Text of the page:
Ferry  And, of course, since we were “home,” we made a few trips down memory lane, riding two ferries being one of them.  If you want to see the real beauty of Seattle, ride a ferry!  We also took a day trip to Eastern Washington to visit one of our favorite campsites where Brad and Jeff spent many a summer day.  We stayed with Uncle Ron & Aunt Karen, who live in a house with the most fantastic views of Puget Sound.  A lot of time was spent relaxing on their deck over looking that view.  And then a true highlight of our visit was dropping in on Aunt Betty and our niece Cathy, along with our nephew, Donald and six of his 20 kids!  Donald and his wife, Amy, have adopted 13 of those 7 kids, many with disabilities.  The kids arrived like a tornado and by the end of the evening, Brad and I were totally in love with every single one of them.  We had the BEST time on this short, mostly unplanned, trip.  It ended with a red-eye home, Seattle-San Francisco-Atlanta.  Only one thing can be said about that….red-eyes are horrible!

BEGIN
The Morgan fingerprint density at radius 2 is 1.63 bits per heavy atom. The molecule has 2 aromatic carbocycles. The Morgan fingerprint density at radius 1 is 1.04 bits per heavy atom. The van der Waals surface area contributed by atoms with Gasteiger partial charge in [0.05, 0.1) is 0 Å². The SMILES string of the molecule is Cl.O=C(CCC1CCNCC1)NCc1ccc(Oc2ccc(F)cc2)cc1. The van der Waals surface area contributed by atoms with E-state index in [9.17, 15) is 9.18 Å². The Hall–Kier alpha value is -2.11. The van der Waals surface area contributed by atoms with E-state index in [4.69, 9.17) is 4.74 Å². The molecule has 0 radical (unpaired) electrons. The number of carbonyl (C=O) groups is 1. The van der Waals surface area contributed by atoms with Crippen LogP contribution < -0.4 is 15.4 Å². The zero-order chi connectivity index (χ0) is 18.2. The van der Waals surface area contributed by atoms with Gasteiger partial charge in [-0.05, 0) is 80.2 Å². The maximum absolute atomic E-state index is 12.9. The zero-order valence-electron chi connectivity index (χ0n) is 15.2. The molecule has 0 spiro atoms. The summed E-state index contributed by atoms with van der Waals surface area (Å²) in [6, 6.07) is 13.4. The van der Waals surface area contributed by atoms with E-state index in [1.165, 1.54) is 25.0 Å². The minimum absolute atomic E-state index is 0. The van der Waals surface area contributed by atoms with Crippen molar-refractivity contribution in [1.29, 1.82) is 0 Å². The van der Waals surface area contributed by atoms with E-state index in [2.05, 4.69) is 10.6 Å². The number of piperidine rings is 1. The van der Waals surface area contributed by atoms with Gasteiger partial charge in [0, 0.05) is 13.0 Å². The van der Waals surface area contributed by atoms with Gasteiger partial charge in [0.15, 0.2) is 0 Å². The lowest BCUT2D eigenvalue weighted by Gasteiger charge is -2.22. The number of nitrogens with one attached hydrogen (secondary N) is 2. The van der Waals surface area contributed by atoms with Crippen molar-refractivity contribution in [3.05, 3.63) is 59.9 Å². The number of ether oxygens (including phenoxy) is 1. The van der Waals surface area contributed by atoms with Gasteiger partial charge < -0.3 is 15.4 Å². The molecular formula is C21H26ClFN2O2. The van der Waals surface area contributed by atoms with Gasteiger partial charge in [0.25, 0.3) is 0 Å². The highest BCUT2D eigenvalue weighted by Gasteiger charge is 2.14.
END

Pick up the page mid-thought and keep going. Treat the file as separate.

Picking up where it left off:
Coffee Money Fund Raising Campaign

SO…we have accomplished Phase 1 of the Foundation.  We have 5 apartments up and running, almost always occupied.  In fact, we are running at 94% capacity, which is amazing!  When we began this journey, we described it as “jumping off a bridge, not knowing where we would land.”  Now we are moving on to Phase 2, facing another bridge, so to speak.  This phase will add five more apartments by the end of 2020.  In order to do that, we have begun our “Coffee Money Fund Raising Campaign.  And it looks something like this, all based on donating an amount less than a cup of coffee per day!